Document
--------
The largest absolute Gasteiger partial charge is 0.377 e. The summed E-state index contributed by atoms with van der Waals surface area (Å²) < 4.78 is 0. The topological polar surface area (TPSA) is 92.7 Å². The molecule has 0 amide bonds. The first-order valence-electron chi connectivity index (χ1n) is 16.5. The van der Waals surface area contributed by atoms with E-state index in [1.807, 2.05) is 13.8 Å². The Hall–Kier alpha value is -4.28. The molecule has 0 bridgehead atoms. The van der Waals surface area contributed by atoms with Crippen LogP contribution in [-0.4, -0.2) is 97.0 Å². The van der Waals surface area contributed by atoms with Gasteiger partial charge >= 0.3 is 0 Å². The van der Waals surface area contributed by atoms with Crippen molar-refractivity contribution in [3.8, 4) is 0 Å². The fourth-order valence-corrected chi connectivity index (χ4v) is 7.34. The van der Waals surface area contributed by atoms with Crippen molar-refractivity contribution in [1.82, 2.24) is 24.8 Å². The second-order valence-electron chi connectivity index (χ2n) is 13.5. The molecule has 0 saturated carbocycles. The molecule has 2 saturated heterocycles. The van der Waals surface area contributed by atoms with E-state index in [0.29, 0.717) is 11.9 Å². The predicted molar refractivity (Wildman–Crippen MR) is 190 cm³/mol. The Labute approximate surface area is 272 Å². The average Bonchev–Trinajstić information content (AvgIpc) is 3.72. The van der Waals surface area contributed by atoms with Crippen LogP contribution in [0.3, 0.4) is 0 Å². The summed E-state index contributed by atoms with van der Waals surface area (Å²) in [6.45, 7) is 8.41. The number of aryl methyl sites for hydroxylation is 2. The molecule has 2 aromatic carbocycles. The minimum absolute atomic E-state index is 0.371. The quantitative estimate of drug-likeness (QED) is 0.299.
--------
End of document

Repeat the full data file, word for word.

The largest absolute Gasteiger partial charge is 0.377 e. The summed E-state index contributed by atoms with van der Waals surface area (Å²) < 4.78 is 0. The topological polar surface area (TPSA) is 92.7 Å². The molecule has 0 amide bonds. The first-order valence-electron chi connectivity index (χ1n) is 16.5. The van der Waals surface area contributed by atoms with E-state index in [1.807, 2.05) is 13.8 Å². The Hall–Kier alpha value is -4.28. The molecule has 0 bridgehead atoms. The van der Waals surface area contributed by atoms with Crippen LogP contribution in [-0.4, -0.2) is 97.0 Å². The van der Waals surface area contributed by atoms with Gasteiger partial charge >= 0.3 is 0 Å². The van der Waals surface area contributed by atoms with Crippen molar-refractivity contribution in [3.8, 4) is 0 Å². The fourth-order valence-corrected chi connectivity index (χ4v) is 7.34. The van der Waals surface area contributed by atoms with Crippen molar-refractivity contribution in [1.82, 2.24) is 24.8 Å². The second-order valence-electron chi connectivity index (χ2n) is 13.5. The molecule has 0 saturated carbocycles. The molecule has 2 saturated heterocycles. The van der Waals surface area contributed by atoms with E-state index in [0.29, 0.717) is 11.9 Å². The predicted molar refractivity (Wildman–Crippen MR) is 190 cm³/mol. The Labute approximate surface area is 272 Å². The average Bonchev–Trinajstić information content (AvgIpc) is 3.72. The van der Waals surface area contributed by atoms with Crippen LogP contribution in [0.3, 0.4) is 0 Å². The summed E-state index contributed by atoms with van der Waals surface area (Å²) in [6.45, 7) is 8.41. The number of aryl methyl sites for hydroxylation is 2. The molecule has 2 aromatic carbocycles. The minimum absolute atomic E-state index is 0.371. The quantitative estimate of drug-likeness (QED) is 0.299.